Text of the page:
Emotional abuse moderates efficacy of an ecological momentary stress management intervention for college students.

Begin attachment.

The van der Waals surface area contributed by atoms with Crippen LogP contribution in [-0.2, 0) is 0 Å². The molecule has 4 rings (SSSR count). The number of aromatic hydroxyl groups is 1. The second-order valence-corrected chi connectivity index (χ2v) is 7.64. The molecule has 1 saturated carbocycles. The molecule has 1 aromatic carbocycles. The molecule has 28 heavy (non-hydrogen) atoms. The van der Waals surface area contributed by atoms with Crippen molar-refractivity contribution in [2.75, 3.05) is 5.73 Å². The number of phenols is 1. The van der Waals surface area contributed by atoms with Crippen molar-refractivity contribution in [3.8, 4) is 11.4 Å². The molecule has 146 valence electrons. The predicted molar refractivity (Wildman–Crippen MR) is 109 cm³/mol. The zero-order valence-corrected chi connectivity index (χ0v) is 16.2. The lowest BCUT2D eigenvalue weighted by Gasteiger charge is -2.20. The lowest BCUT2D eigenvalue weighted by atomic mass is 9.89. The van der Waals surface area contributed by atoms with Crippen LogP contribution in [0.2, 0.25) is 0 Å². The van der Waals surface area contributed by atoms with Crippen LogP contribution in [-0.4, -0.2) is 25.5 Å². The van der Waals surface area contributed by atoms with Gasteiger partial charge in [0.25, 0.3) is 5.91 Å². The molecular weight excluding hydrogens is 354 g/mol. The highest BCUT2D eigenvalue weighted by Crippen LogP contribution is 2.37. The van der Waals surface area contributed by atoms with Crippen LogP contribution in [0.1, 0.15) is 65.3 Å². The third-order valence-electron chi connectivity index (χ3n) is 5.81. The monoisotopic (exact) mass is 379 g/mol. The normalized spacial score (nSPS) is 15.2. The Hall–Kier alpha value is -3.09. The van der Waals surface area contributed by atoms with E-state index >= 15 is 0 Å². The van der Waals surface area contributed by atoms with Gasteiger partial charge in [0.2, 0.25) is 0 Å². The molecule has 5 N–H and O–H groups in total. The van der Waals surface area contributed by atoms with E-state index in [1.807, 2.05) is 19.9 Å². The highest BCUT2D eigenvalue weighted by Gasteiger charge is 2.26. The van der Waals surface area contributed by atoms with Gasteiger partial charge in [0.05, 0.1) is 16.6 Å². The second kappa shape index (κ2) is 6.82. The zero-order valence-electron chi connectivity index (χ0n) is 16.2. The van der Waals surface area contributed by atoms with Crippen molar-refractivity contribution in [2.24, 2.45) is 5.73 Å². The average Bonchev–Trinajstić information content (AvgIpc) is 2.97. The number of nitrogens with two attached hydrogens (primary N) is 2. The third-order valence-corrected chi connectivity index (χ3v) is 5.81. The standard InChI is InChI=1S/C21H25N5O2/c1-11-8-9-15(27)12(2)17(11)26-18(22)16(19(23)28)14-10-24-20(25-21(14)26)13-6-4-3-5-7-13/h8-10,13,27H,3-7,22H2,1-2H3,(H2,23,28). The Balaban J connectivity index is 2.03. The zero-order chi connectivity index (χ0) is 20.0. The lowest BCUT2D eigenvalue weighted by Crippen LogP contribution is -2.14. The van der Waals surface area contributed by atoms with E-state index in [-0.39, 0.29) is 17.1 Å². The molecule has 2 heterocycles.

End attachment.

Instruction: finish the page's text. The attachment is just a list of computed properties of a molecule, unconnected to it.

Web-based stress management interventions are effective for college students, particularly those with interpersonal trauma histories. However, these interventions have not been assessed among those reporting childhood emotional abuse, a group with the most distress. Ecological momentary interventions (EMIs), which use mobile phones to deliver near-real-time psychosocial interventions in daily life, offer the possibility of increasing intervention efficacy. This randomized controlled trial examined the feasibility and efficacy of an EMI for reducing psychological distress among students with and without an emotional abuse history. Undergraduate students (N = 382) were randomly assigned to receive (a) an EMI that taught stress management skills, or (b) an ecological momentary assessment (EMA) with self-monitoring of stressors and mood. Both the EMI and EMA lasted for 14 days. Participants completed outcome measures (e.g., depression, anxiety, stress symptoms) at pretest, posttest, and 3-week follow-up. Overall, the EMI appeared feasible, acceptable, and usable, with 80% to 91% completion rates. Linear mixed models indicated that there were no significant Condition × Time interaction effects in the total sample, with decreases in perceived stress and increases in positive affect over time regardless of condition (EMI vs. EMA). Moderation analyses indicated that the EMI was generally more effective for those with a history of emotional abuse and that the EMA was more effective for those without such a history. Post hoc analyses demonstrated that participants wrote less in the EMI than in a web-based version of the intervention. Future interventions could target at-risk groups based on trauma history or baseline distress. (PsycINFO Database Record (c) 2019 APA, all rights reserved)